Roxette’s career is full of success, No. 1’s, world tours and strange interviews. Niklas is curious about how Per looks back on those times. Per says one of the biggest kicks was when they were doing a TV thing in the Netherlands. There was a guy who stood and screamed from the second floor of a courtyard of a hotel. He shouted: “I love your record!” It was Tom Petty. Then Per thought: “Shit, this is…” Niklas says it must have been awesome and asks for more stories.
Per talks about their tour in South America 1991, no it was 1992. Nobody wanted to play in South America. There was recession and no one was paid. Everyone cancelled their shows, Madonna, Guns N’ Roses, Michael Jackson. If you go to South America, you do it because it’s fun. Roxette thought it’s much fun, so they went there and played. They were planned to play in not too big venues, for 4-5000 people, but when they got there everything exploded for them. They played in 16 football stadiums instead. For 65000 people in São Paulo, 55000 in Santiago and 50000 twice in Buenos Aires. Niklas says they are still crazy in Argentina. Per says it has always been a great place for Roxette. Niklas says probably because they didn’t cancel their shows. Per says they really show what they feel. It’s much fun to play there. They don’t care that Roxette is not from England or the US, they are just music for them.
Niklas tells Per’s inspiration and motivation must have been on top mainly after the first US No. 1. Per says it’s clear that you get a huge self-confidence of success. They knew that it was a very good album. There were many songs on it and Per told Marie: “If we are lucky to get through with one of the songs, we have a good future because we have so many songs that are good.” Per was triggered by success. That was something very different between Marie and Per. Marie was often quite happy with their success, but Per never was. He always wanted more. When it was the worst in the ’90s, they did 1800 interviews in 8 months, around the world. At the same time Per wrote the “Joyride” album. It sounds like it was very hard but it was easy because Per was so terribly motivated. He just wanted to move forward. Niklas asks Per if he ever stopeed. Per says he is not that type. He always wants it to work and get as big as possible. Niklas says Per also wants to decide, he wants to control. Per says indeed, sometimes. Niklas asks if it has ever been a problem in Roxette. Per says it’s hard for him to answer. He has never experienced it as a problem. He’s always been interested in the music industry, how it works and all the craziness that goes on while Marie has never really been into it. She loves to be on stage, sing and develop her musicality. So Per always got more space in a Roxette project.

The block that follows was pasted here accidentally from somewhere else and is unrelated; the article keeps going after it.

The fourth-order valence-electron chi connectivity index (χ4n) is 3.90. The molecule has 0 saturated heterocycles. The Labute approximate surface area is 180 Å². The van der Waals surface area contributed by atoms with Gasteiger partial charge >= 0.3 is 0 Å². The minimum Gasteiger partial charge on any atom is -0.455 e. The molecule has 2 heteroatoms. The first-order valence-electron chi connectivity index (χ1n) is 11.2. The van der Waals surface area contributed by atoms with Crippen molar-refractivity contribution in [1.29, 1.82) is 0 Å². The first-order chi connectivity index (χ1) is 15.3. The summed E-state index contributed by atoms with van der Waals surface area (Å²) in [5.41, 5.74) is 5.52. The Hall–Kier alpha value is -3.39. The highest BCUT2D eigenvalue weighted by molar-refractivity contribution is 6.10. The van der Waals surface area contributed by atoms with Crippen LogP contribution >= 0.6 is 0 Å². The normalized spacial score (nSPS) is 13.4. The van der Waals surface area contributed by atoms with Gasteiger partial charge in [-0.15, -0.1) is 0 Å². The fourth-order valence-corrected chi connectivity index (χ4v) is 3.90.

Niklas says he can get tired of his music. He can feel he is so predictable playing his usual chords, G, C, D, E minor, C and then Am7 like some kind of Italian salad spice. He is curious if Per ever gets tired of his own melodies. Mr. G says that’s why he tries to write as little as possible. If he gets an idea that he thinks is exciting, he can sit at the piano and play in a tone that he doesn’t feel comfortable with. For example, E flat minor or something, so he knows he’ll make a mistake. Within 10 seconds he makes a fool of himself. He is fooling his own mind and he records it, because it often happens that he can’t repeat it if it’s not on tape.
Niklas says his theory is that the best songs are written very fast. Per says the best songs are in A. All Motörhead songs are in A. Niklas says AC / DC songs are in A too. Per says the best ideas, the essence of a good song come fast. Often there is something that is the soul of a song. It can be the hook, or a rhythm that is the essence of the song. It usually comes very fast, but everything else doesn’t have to go fast. If Per is stuck or if he doesn’t think it’s good enough, he’ll leave it or throw it away.
Here comes a little footage from the photo session with Anton Corbijn in Nashville and then Niklas asks Per about being on stage. Per says he has never really felt comfortable on stage until the last few years. It has always been difficult to be on stage, because he is not good at it. They should have had more time for that with Gyllene Tider, but they had done six gigs in front of people before they became No. 1 on the charts. Per has learned it the hard way, doing hundreds of gigs to see what works and what doesn’t. Today he feels comfortable on stage. One should think as little as possible and try to be as natural as possible. Now that he is getting close to 60, it has been a long journey, maybe now he starts to understand how it works.
Niklas asks Per how low can he have a guitar hanging and if it goes up with the age. Per says it does. In his case, he started holding it higher in 1996 when he had a slipped disc because his whole body was crooked. The doctor said Mr. G should raise the guitar 10 centimeters higher. I was doing this on my head.
Niklas asks Per how good he is as a guitarist. Per says on a 10-point scale he is still only 3. He says he sounds best on acoustic guitar and when he plays alone, without a plectrum, with his fingers. He shows how it goes and starts playing “Småstadsprat”.